Adapting Finland’s traditional defence policy to modern times is creating bitter recriminations inside the government. In the coalition government, the Left Alliance is extremely unhappy about the way the upcoming report on defence policy is being prepared.
In an interview in the left-wing newspaper Kansan Uutiset (27 April 2001), the leader of the Left Alliance, Suvi-Anne Siimes, complains that there has never been any intention to have an open debate on defence.
Prime Minister Paavo Lipponen has been clearly irritated by the Left Alliance’s criticism. Recently he accused the party of “Brezhnevism”. “Communists”, according to Lipponen, are trying to encourage a belief that there is something wrong about raising defence expenditure.
Siimes retorts that other parties have become irritable exactly because the old practice of not having an open debate in defence questions has gone wrong.
The Left Alliance is demanding an analysis of what has happened in the European security environment. Siimes refers to what other European countries are doing.
“How can it be that in many other European countries, the trend after the end of the Cold War has been towards lower defence expenses and making training and conscription lighter and reserves smaller. For some reason we have a completely different attitude. How could we be threatened by something different compared to other countries to the extent that we have to increase military preparedness in a situation where others are reducing it?”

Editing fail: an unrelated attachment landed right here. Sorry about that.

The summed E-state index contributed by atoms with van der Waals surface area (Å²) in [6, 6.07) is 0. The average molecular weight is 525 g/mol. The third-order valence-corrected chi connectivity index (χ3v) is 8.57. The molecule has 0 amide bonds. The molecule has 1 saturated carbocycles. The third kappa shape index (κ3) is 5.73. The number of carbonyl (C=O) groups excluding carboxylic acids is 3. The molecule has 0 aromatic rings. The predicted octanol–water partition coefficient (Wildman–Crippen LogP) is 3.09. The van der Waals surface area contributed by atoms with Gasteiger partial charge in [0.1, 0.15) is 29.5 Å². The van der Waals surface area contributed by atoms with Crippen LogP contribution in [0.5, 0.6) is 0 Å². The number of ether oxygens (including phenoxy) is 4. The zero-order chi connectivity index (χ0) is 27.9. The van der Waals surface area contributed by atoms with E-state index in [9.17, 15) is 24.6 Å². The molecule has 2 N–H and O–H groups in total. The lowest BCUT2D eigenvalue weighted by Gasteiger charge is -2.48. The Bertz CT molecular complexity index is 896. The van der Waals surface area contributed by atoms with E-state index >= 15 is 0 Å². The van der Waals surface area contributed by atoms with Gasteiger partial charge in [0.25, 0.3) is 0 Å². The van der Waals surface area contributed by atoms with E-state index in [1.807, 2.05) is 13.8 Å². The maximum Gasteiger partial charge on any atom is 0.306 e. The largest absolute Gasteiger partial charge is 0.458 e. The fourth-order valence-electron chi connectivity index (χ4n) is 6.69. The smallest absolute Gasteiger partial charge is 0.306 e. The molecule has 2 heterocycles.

According to Siimes, the Left Alliance bases its analysis on the fact that the threat of a major war has become substantially smaller than in the past. She says that this can be seen also by reading military periodicals.
Siimes also asks why the tight budget principles, with which she has agreed, don’t apply to defence.
“It has been said that it is ridiculous to compare social security to military expenses. This is not ridiculous, however, when the money is taken from the same tax payer’s wallet and through the same budget.”
An article in the regional daily Aamulehti (29 April 2001) points out that behind all the arguing about money is the question: What are the threats which need to be addressed? What all this really means, the article says, is how the potential threat from Russia is seen.
One of the choices facing Finland is between a more technical defence approach as compared to a more traditional defence thinking based on manpower. A defence expert, quoted in Aamulehti, says that opting for the high-tech model increases Finland’s dependence on NATO.
The article also points out that Finnish ministers put more emphasis on protection coming from the EU rather than NATO. The paper quotes Foreign Minister Erkki Tuomioja, who has reminded Finns of a statement by Henry Kissinger: “Who cares about Northern Norway when there are only reindeers there?”
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